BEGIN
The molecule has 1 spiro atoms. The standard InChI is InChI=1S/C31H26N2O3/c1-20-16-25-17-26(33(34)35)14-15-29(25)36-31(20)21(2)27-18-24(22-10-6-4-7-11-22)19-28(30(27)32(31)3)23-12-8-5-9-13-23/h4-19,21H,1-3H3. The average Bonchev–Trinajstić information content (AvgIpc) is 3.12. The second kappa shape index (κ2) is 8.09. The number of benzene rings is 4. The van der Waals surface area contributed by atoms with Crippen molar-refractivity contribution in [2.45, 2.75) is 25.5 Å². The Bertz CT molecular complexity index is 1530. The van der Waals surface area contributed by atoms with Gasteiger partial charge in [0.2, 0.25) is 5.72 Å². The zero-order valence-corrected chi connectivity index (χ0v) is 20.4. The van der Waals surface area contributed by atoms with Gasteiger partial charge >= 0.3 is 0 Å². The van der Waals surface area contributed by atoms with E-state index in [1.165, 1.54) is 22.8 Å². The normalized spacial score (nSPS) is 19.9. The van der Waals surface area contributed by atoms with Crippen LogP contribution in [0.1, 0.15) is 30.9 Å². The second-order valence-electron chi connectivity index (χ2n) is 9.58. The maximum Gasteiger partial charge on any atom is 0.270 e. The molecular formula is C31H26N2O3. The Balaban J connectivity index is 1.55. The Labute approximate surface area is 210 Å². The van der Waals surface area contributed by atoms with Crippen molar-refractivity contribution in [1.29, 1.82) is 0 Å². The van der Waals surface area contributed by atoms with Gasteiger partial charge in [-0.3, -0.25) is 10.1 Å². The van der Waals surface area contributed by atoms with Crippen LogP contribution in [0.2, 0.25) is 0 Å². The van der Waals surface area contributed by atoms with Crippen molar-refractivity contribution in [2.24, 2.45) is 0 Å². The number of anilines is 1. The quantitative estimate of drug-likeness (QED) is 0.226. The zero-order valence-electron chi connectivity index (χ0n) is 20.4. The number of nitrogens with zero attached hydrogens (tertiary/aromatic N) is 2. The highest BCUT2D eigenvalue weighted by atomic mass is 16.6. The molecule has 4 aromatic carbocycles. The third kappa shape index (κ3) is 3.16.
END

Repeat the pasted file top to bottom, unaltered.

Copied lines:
The molecule has 1 spiro atoms. The standard InChI is InChI=1S/C31H26N2O3/c1-20-16-25-17-26(33(34)35)14-15-29(25)36-31(20)21(2)27-18-24(22-10-6-4-7-11-22)19-28(30(27)32(31)3)23-12-8-5-9-13-23/h4-19,21H,1-3H3. The average Bonchev–Trinajstić information content (AvgIpc) is 3.12. The second kappa shape index (κ2) is 8.09. The number of benzene rings is 4. The van der Waals surface area contributed by atoms with Crippen molar-refractivity contribution in [2.45, 2.75) is 25.5 Å². The Bertz CT molecular complexity index is 1530. The van der Waals surface area contributed by atoms with Gasteiger partial charge in [0.2, 0.25) is 5.72 Å². The zero-order valence-corrected chi connectivity index (χ0v) is 20.4. The van der Waals surface area contributed by atoms with Gasteiger partial charge >= 0.3 is 0 Å². The van der Waals surface area contributed by atoms with E-state index in [1.165, 1.54) is 22.8 Å². The normalized spacial score (nSPS) is 19.9. The van der Waals surface area contributed by atoms with Crippen LogP contribution in [0.1, 0.15) is 30.9 Å². The second-order valence-electron chi connectivity index (χ2n) is 9.58. The maximum Gasteiger partial charge on any atom is 0.270 e. The molecular formula is C31H26N2O3. The Balaban J connectivity index is 1.55. The Labute approximate surface area is 210 Å². The van der Waals surface area contributed by atoms with Crippen molar-refractivity contribution in [1.29, 1.82) is 0 Å². The van der Waals surface area contributed by atoms with Gasteiger partial charge in [-0.3, -0.25) is 10.1 Å². The van der Waals surface area contributed by atoms with Crippen LogP contribution in [0.2, 0.25) is 0 Å². The van der Waals surface area contributed by atoms with Crippen molar-refractivity contribution in [2.24, 2.45) is 0 Å². The number of anilines is 1. The quantitative estimate of drug-likeness (QED) is 0.226. The zero-order valence-electron chi connectivity index (χ0n) is 20.4. The number of nitrogens with zero attached hydrogens (tertiary/aromatic N) is 2. The highest BCUT2D eigenvalue weighted by atomic mass is 16.6. The molecule has 4 aromatic carbocycles. The third kappa shape index (κ3) is 3.16.